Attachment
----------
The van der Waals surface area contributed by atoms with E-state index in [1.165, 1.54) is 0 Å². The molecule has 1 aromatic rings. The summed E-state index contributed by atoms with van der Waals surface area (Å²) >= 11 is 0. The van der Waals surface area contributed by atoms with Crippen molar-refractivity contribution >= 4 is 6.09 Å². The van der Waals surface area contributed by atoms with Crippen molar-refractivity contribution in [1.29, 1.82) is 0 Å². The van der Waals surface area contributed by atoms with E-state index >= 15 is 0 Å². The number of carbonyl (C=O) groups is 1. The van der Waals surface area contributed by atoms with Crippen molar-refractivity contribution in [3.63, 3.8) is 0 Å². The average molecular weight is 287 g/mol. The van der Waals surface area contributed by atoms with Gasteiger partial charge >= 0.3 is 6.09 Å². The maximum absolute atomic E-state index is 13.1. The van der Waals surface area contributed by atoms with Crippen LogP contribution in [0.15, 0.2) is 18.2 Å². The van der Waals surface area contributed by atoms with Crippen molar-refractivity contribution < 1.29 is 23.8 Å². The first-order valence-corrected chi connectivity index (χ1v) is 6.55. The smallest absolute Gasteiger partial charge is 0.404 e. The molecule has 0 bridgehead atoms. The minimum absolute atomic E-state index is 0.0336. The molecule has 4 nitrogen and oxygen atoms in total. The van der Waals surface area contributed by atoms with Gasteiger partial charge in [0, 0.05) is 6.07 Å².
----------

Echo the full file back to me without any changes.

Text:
The van der Waals surface area contributed by atoms with E-state index in [1.165, 1.54) is 0 Å². The molecule has 1 aromatic rings. The summed E-state index contributed by atoms with van der Waals surface area (Å²) >= 11 is 0. The van der Waals surface area contributed by atoms with Crippen molar-refractivity contribution >= 4 is 6.09 Å². The van der Waals surface area contributed by atoms with Crippen molar-refractivity contribution in [1.29, 1.82) is 0 Å². The van der Waals surface area contributed by atoms with E-state index >= 15 is 0 Å². The number of carbonyl (C=O) groups is 1. The van der Waals surface area contributed by atoms with Crippen molar-refractivity contribution in [3.63, 3.8) is 0 Å². The average molecular weight is 287 g/mol. The van der Waals surface area contributed by atoms with Gasteiger partial charge >= 0.3 is 6.09 Å². The maximum absolute atomic E-state index is 13.1. The van der Waals surface area contributed by atoms with Crippen LogP contribution in [0.15, 0.2) is 18.2 Å². The van der Waals surface area contributed by atoms with Crippen molar-refractivity contribution < 1.29 is 23.8 Å². The first-order valence-corrected chi connectivity index (χ1v) is 6.55. The smallest absolute Gasteiger partial charge is 0.404 e. The molecule has 0 bridgehead atoms. The minimum absolute atomic E-state index is 0.0336. The molecule has 4 nitrogen and oxygen atoms in total. The van der Waals surface area contributed by atoms with Gasteiger partial charge in [0, 0.05) is 6.07 Å².